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Title: Application of microsampling methods to cardiovascular medication adherence assessment
Author: Bernieh, Dennis
ISNI:       0000 0004 7426 8026
Awarding Body: De Montfort University
Current Institution: De Montfort University
Date of Award: 2017
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Cardiovascular disease remains the number one killer globally. However, adherence to medication is a major health problem. It has been reported that 50% of cardiovascular patients do not adhere to treatment. This level of nonadherence results in poor health outcomes for the patient, hospital readmissions and avoidable deaths. Wasted and unused medicines cost the National Health Service up to £4 billion annually. Commonly used methods of assessing adherence to therapy in clinical practice such as self-report, pill counting, pharmacy refill and claims data log and electronic monitors are subjective, based on proxy evidence, hence not effective. Blood drug concentrations are associated with effectiveness of the treatment and is therefore a good marker for cases of nonadherence. However, plasma and serum analysis require blood sampling by venepuncture which is highly invasive and large volumes of blood (1 – 5ml) to produce enough sample for analysis. Microsampling methods offer a cost-effective alternative to self-collect finger prick blood samples for the determination of drug levels to indicate adherence to medication. The work undertaken in this thesis describes the development, validation and application of a microsampling based liquid chromatography – high resolution mass spectrometry (LC-HRMS) assay for simultaneous determination of eleven candidate cardiovascular drugs to indicate adherence to medication. The target drugs include amlodipine, atenolol, atorvastatin, bisoprolol, diltiazem, doxazosin, lisinopril, losartan, ramipril, simvastatin, and valsartan. The LC-HRMS method was validated, with results for accuracy and precision within acceptable limits; analytes were stable at room temperature in dried blood format for at least 8 weeks and hematocrit values had no significant effect. The LC-HRMS assay was used to analyse 850 dried blood samples from 141 volunteers, some of whom were prescribed one or more of the target drugs. The assay successfully identified volunteers who were known to be either adherent or nonadherent; confirmed the correct drug/drugs for multiple prescriptions; and revealed several examples of unsuspected nonadherence. These results demonstrate the possible application of microsampling based LC-HRMS assays for therapeutic drug monitoring of cardiovascular disease drugs in routine clinical practice.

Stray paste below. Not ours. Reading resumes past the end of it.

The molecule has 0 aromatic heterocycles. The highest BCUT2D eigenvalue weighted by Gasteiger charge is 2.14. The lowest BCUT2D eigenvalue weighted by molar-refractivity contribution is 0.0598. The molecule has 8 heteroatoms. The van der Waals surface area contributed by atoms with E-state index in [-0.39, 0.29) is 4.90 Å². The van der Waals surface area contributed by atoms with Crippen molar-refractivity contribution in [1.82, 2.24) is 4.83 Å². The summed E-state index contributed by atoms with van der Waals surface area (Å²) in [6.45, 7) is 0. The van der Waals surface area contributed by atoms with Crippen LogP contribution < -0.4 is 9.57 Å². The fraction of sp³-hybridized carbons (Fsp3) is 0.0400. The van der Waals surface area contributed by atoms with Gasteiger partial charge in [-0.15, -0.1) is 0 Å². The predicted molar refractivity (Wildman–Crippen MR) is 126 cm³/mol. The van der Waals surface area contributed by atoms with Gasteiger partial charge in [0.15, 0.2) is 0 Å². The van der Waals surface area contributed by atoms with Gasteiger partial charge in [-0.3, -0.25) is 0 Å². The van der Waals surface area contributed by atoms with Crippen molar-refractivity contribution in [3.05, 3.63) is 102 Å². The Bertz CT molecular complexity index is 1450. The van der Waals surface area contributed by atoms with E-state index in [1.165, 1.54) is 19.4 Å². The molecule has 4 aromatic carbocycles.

Supervisor: Not available Sponsor: De Montfort University
Qualification Name: Thesis (Ph.D.) Qualification Level: Doctoral
EThOS ID:  DOI: Not available